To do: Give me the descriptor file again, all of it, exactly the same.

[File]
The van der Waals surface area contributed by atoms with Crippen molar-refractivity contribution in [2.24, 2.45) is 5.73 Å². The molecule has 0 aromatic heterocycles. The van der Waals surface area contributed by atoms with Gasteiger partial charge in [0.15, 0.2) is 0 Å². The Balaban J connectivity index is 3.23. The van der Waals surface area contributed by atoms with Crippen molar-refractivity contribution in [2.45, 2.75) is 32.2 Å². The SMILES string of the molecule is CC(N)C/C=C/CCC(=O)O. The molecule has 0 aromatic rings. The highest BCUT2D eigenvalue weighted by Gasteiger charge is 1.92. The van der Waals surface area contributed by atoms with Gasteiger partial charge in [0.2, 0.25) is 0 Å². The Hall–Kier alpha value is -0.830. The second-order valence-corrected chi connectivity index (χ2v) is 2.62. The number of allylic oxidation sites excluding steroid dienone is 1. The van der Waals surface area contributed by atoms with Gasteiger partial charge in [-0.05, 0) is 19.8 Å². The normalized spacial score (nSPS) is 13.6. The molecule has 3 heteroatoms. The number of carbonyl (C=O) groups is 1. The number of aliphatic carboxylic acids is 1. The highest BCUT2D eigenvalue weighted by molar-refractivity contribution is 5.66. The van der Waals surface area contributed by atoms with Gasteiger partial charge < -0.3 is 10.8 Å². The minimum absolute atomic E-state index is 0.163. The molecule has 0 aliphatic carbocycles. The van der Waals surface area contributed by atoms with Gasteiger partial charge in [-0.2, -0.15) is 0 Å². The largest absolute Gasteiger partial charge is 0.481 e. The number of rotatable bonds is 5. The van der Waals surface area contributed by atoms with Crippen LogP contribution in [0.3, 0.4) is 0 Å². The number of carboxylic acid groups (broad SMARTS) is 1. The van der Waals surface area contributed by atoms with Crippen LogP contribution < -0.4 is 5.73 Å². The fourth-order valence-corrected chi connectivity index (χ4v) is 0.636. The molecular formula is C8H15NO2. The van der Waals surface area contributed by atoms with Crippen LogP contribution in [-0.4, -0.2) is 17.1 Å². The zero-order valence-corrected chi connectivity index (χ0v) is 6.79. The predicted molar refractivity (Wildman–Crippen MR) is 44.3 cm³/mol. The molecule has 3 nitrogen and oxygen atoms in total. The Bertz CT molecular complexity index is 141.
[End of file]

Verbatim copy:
The van der Waals surface area contributed by atoms with Crippen molar-refractivity contribution in [2.24, 2.45) is 5.73 Å². The molecule has 0 aromatic heterocycles. The van der Waals surface area contributed by atoms with Gasteiger partial charge in [0.15, 0.2) is 0 Å². The Balaban J connectivity index is 3.23. The van der Waals surface area contributed by atoms with Crippen molar-refractivity contribution in [2.45, 2.75) is 32.2 Å². The SMILES string of the molecule is CC(N)C/C=C/CCC(=O)O. The molecule has 0 aromatic rings. The highest BCUT2D eigenvalue weighted by Gasteiger charge is 1.92. The van der Waals surface area contributed by atoms with Gasteiger partial charge in [0.2, 0.25) is 0 Å². The Hall–Kier alpha value is -0.830. The second-order valence-corrected chi connectivity index (χ2v) is 2.62. The number of allylic oxidation sites excluding steroid dienone is 1. The van der Waals surface area contributed by atoms with Gasteiger partial charge in [-0.05, 0) is 19.8 Å². The normalized spacial score (nSPS) is 13.6. The molecule has 3 heteroatoms. The number of carbonyl (C=O) groups is 1. The number of aliphatic carboxylic acids is 1. The highest BCUT2D eigenvalue weighted by molar-refractivity contribution is 5.66. The van der Waals surface area contributed by atoms with Gasteiger partial charge < -0.3 is 10.8 Å². The minimum absolute atomic E-state index is 0.163. The molecule has 0 aliphatic carbocycles. The van der Waals surface area contributed by atoms with Gasteiger partial charge in [-0.2, -0.15) is 0 Å². The largest absolute Gasteiger partial charge is 0.481 e. The number of rotatable bonds is 5. The van der Waals surface area contributed by atoms with Crippen LogP contribution in [0.3, 0.4) is 0 Å². The number of carboxylic acid groups (broad SMARTS) is 1. The van der Waals surface area contributed by atoms with Crippen LogP contribution < -0.4 is 5.73 Å². The fourth-order valence-corrected chi connectivity index (χ4v) is 0.636. The molecular formula is C8H15NO2. The van der Waals surface area contributed by atoms with Crippen LogP contribution in [-0.4, -0.2) is 17.1 Å². The zero-order valence-corrected chi connectivity index (χ0v) is 6.79. The predicted molar refractivity (Wildman–Crippen MR) is 44.3 cm³/mol. The molecule has 3 nitrogen and oxygen atoms in total. The Bertz CT molecular complexity index is 141.